Secrets to the best mashed potatoes

Mashed potatoes are premium comfort food, that is a given, but they don’t always get the right treatment to ensure they are fluffy and well seasoned. This post can help.

Back when I put myself through culinary school, money was tight. I frequently relied on samples from class to get me through a day; which was easily feasible. We had opportunity to eat most everything we prepared and you know how I dislike waste! I must have been particularly hungry the morning we were learning how to make the best mashed potatoes (yes, that was actually a topic covered in a class) because I can remember every little detail of the process.

It seemed a torturous wait before we could serve ourselves from the enormous pan of steaming spuds, but the wait was well worth it. Creamy potatoes, skillfully seasoned, without a lump to be seen. It was the dead of winter. I had been up since 5 am in order to make it to class on time. Yet the memory of spooning up mashed potatoes while perched on an overturned milk crate remains one of my happiest ones from culinary school.

Today I’ll share my teacher’s secret to fluffy mashed potatoes.

Secrets to the best mashed potatoes

Mashed potatoes are simple to prepare – my boys are usually in charge of making this dish, actually – but like most things, there are small adjustments we can make to elevate them from ho-hum to yum yum! Serve them with Classic Beef Stew for the ultimate comfort food meal.

The Prep and Cooking

  • Begin with a Yukon Gold or other yellow-fleshed, non-waxy potato, such as Russet. Peel them, remove the eyes, and cut into quarters.
  • Cover them with at least an inch of cool water. Don’t crowd them in the pot.
  • Add plenty of salt to start – for 4 pounds of potatoes I added 2 teaspoons of salt to the water.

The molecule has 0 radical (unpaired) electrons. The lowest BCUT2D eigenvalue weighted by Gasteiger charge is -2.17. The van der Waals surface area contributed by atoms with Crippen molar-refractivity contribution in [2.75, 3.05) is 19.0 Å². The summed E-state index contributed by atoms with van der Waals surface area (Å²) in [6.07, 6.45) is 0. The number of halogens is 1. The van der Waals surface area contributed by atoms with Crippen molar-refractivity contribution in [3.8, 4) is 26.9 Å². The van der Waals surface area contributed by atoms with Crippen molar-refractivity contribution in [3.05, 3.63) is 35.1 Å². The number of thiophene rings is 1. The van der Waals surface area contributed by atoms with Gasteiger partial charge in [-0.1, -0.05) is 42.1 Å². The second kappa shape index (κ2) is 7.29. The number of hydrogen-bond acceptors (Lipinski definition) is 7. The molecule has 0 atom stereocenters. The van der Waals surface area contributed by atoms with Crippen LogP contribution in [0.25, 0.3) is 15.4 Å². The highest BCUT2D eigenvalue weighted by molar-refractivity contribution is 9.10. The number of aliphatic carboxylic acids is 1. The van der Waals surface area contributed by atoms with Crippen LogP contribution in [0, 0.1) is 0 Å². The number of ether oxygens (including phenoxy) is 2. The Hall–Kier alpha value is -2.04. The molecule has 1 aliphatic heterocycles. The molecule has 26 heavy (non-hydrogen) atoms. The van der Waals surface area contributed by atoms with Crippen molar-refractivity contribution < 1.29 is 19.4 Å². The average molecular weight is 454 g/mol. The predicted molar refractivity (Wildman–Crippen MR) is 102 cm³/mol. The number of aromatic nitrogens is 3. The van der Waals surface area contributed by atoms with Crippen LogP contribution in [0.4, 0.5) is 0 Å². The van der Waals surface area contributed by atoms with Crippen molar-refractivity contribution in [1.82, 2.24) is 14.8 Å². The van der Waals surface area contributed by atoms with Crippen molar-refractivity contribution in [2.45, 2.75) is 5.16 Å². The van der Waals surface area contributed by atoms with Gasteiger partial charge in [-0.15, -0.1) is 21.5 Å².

• Measure out 1/2 cup butter and 1/4 whole cream. Keep the pepper mill handy.
  • Bring to a boil and cook for about 15 minutes, or until easily pierced with a fork.

Secrets to the best mashed potatoes | Simple Bites #eatseasonalholiday

The Secrets

Secret #1: After boiling, spread potatoes on a sheet pan and throw them in a hot oven for a few minutes.

This was my culinary school instructor’s secret method. He insisted it drew out the excess water from the potatoes – water which makes them sticky and gloopy. It works. I don’t do this every time, but if I have a hot oven, and chances are I usually do, I’ll bake the potatoes for 5 minutes at 400F.

Secrets to the best mashed potatoes | Simple Bites #eatseasonalholiday

Secret #2: Use a ricer for lump-free potatoes. It results in the fluffiest of potatoes with absolutely no chunks. The downside is cleaning the contraption, so I don’t bring it out every time. Only for special holiday pot-lucks and such.

My boys love to wield a traditional masher so I let them, but pretty soon I’ll be introducing them to the ricer. I’m sure it’s going to be a hit.

Secrets to the best mashed potatoes | Simple Bites #eatseasonalholiday

Secret #3:  Warm the cream and the butter before adding them to the potatoes.  The potatoes will absorb the fat faster when they are warm and the mixture will come together cohesively.


Secret #4: Don’t overwork the potatoes. Pour the melted butter and cream over the mashed potatoes, then fold them in gently with a spatula or a potato masher. Taste for seasoning, add salt and pepper, and you are finished.

Secrets to the best mashed potatoes | Simple Bites #eatseasonalholidayServe hot, hot, hot!

The Do-Ahead

Because these spuds have plenty of butter and cream (fat) they can be made 1-2 days in advance and will reheat well on serving day. To reheat, first bring to room temperature, then bake, covered or uncovered at 350F for about an hour. Potatoes should be bubbly around the edges and piping hot in the centre.